Something’s in the air.
Should the reader entertain the theory that books showily printed on calendered paper, with abundant illustrations, more or less splurgy, are not particularly apt to prove attractive reading, we cannot say that Travels in Space will tend to convince him he has been wrong; albeit the nature of its subject renders it readable. It would be unreasonable to expect it to present the strange experiences of ballooning with all that life and reality that Mr. Bacon’s By Land and Sky did, last year, because that was a masterpiece. A glance at the volume will inform him that it is not a work of research, like Mr. Chanute’s Progress in Flying-Machines, from which, by the way, it copies extensively, almost verbatim, without acknowledgment, and to which it is vastly inferior in all respects in which the two works come into comparison, excepting in a very few details. It is later in date by more than eight years, and its scope is wider. The field still remains open, however, for a really workmanlike history of aeronautics.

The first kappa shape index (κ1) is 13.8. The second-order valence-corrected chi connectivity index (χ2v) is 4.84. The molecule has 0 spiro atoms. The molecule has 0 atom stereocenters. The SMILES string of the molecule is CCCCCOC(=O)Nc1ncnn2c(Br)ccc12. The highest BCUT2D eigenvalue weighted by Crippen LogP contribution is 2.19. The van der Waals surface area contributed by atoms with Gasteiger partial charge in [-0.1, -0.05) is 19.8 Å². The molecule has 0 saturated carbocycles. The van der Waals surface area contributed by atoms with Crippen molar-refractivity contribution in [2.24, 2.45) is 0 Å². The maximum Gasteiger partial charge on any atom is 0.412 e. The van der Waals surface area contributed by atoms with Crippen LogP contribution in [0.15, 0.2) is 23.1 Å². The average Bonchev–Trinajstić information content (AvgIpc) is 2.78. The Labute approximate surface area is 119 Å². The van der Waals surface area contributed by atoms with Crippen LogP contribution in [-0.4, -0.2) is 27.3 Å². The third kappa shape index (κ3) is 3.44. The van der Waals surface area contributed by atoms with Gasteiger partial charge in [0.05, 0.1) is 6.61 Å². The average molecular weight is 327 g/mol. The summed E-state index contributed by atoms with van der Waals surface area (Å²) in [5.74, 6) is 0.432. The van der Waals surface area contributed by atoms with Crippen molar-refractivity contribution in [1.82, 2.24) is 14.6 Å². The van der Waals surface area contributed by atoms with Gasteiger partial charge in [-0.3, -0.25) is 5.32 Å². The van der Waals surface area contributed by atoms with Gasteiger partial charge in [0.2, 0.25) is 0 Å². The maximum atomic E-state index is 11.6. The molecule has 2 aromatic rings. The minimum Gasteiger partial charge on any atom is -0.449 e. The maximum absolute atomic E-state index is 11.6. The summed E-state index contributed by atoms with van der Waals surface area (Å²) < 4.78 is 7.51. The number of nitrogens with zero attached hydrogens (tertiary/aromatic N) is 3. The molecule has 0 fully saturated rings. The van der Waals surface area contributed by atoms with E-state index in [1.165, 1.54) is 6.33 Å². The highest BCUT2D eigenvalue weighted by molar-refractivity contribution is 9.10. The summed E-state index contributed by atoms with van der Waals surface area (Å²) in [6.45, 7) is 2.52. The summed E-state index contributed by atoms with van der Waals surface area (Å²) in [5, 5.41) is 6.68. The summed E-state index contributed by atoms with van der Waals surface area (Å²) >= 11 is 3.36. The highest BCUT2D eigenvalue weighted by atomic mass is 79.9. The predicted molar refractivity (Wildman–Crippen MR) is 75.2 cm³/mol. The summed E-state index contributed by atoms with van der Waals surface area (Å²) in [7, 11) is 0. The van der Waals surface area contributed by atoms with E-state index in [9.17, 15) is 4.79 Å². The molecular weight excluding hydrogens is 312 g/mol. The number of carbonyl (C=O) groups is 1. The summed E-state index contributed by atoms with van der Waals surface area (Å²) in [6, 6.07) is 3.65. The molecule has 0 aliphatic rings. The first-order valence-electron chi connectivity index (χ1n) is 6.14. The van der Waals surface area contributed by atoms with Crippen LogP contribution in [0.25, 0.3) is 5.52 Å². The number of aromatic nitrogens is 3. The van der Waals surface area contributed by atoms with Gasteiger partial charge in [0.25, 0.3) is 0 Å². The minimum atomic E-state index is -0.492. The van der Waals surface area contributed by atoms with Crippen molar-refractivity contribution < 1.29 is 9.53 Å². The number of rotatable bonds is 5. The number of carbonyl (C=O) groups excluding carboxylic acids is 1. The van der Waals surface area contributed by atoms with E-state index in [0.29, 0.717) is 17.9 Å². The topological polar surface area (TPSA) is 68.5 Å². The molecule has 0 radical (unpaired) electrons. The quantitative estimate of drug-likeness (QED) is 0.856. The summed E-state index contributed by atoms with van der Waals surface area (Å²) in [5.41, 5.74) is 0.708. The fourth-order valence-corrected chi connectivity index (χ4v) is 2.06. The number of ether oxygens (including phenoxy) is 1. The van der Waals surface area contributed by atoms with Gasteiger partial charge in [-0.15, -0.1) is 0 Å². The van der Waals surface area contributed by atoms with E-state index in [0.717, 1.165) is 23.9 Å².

The building of an airship is as much more difficult than the building of a steamer, like the Kaiser Willtetni II, as the latter is than the throwing of a trussed suspension-bridge across the North River. Consequently, Mr. Walker has judged a duodecimo of a hundred and fifty pages to be the proper sort of volume in which to convey the airship-building art. For, once problems reach a certain pitch of difficulty, and the more profound they are, the less is the knowledge generally thought requisite for attacking them. The first chapter of Mr. Walker’s “practical” book is entitled The Laws of Flight. The only statement of a law which it contains as the following:
When a moving body is directly opposed by a vis mortua, such as a pressure or resistance like that of gravity, the measure of such vis mortua required to neutralize the force [of the moving body] and bring the moving body to rest must form the basis of the measurement of the force.
Thus, the persons who Mr. Walker assumes are to undertake the construction of airships, and for whose encouragement, he has provided his handbook, are supposed to be in need of this information, while further dynamical science, he would appear to presume, is quite beyond their comprehension. Later in the book, it appears that they are persons who need to be told what a sine and cosine are. What Mr. Walker fails to tall them, but, on the contrary, implicitly denies, is that, with such an outfit, they will make great fools of themselves if they undertake the building of an airship.